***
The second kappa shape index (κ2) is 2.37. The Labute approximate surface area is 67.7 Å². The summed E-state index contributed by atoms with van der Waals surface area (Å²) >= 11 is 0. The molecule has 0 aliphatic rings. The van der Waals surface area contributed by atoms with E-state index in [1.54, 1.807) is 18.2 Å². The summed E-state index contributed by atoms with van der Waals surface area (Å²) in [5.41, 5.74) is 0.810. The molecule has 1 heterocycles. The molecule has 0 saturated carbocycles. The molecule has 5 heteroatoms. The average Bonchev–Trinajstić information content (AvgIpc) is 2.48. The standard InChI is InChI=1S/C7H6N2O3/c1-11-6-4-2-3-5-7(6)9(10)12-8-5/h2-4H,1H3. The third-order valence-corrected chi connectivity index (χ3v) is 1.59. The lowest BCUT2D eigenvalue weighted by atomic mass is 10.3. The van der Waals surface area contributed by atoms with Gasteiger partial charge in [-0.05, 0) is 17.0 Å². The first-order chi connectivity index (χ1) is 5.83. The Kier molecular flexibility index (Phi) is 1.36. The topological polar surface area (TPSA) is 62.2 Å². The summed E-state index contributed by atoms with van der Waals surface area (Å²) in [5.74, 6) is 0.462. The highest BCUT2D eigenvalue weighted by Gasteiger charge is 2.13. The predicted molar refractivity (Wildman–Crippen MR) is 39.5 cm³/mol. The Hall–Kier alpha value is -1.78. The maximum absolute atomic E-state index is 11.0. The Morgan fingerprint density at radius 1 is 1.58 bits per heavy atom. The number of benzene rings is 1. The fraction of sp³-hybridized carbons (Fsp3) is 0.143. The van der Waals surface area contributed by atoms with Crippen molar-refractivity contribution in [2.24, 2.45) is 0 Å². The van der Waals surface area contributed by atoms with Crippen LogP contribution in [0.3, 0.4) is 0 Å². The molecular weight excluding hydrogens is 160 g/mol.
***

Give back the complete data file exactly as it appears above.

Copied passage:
The second kappa shape index (κ2) is 2.37. The Labute approximate surface area is 67.7 Å². The summed E-state index contributed by atoms with van der Waals surface area (Å²) >= 11 is 0. The molecule has 0 aliphatic rings. The van der Waals surface area contributed by atoms with E-state index in [1.54, 1.807) is 18.2 Å². The summed E-state index contributed by atoms with van der Waals surface area (Å²) in [5.41, 5.74) is 0.810. The molecule has 1 heterocycles. The molecule has 0 saturated carbocycles. The molecule has 5 heteroatoms. The average Bonchev–Trinajstić information content (AvgIpc) is 2.48. The standard InChI is InChI=1S/C7H6N2O3/c1-11-6-4-2-3-5-7(6)9(10)12-8-5/h2-4H,1H3. The third-order valence-corrected chi connectivity index (χ3v) is 1.59. The lowest BCUT2D eigenvalue weighted by atomic mass is 10.3. The van der Waals surface area contributed by atoms with Gasteiger partial charge in [-0.05, 0) is 17.0 Å². The first-order chi connectivity index (χ1) is 5.83. The Kier molecular flexibility index (Phi) is 1.36. The topological polar surface area (TPSA) is 62.2 Å². The summed E-state index contributed by atoms with van der Waals surface area (Å²) in [5.74, 6) is 0.462. The highest BCUT2D eigenvalue weighted by Gasteiger charge is 2.13. The predicted molar refractivity (Wildman–Crippen MR) is 39.5 cm³/mol. The Hall–Kier alpha value is -1.78. The maximum absolute atomic E-state index is 11.0. The Morgan fingerprint density at radius 1 is 1.58 bits per heavy atom. The number of benzene rings is 1. The fraction of sp³-hybridized carbons (Fsp3) is 0.143. The van der Waals surface area contributed by atoms with Crippen molar-refractivity contribution in [2.24, 2.45) is 0 Å². The van der Waals surface area contributed by atoms with Crippen LogP contribution in [0.3, 0.4) is 0 Å². The molecular weight excluding hydrogens is 160 g/mol.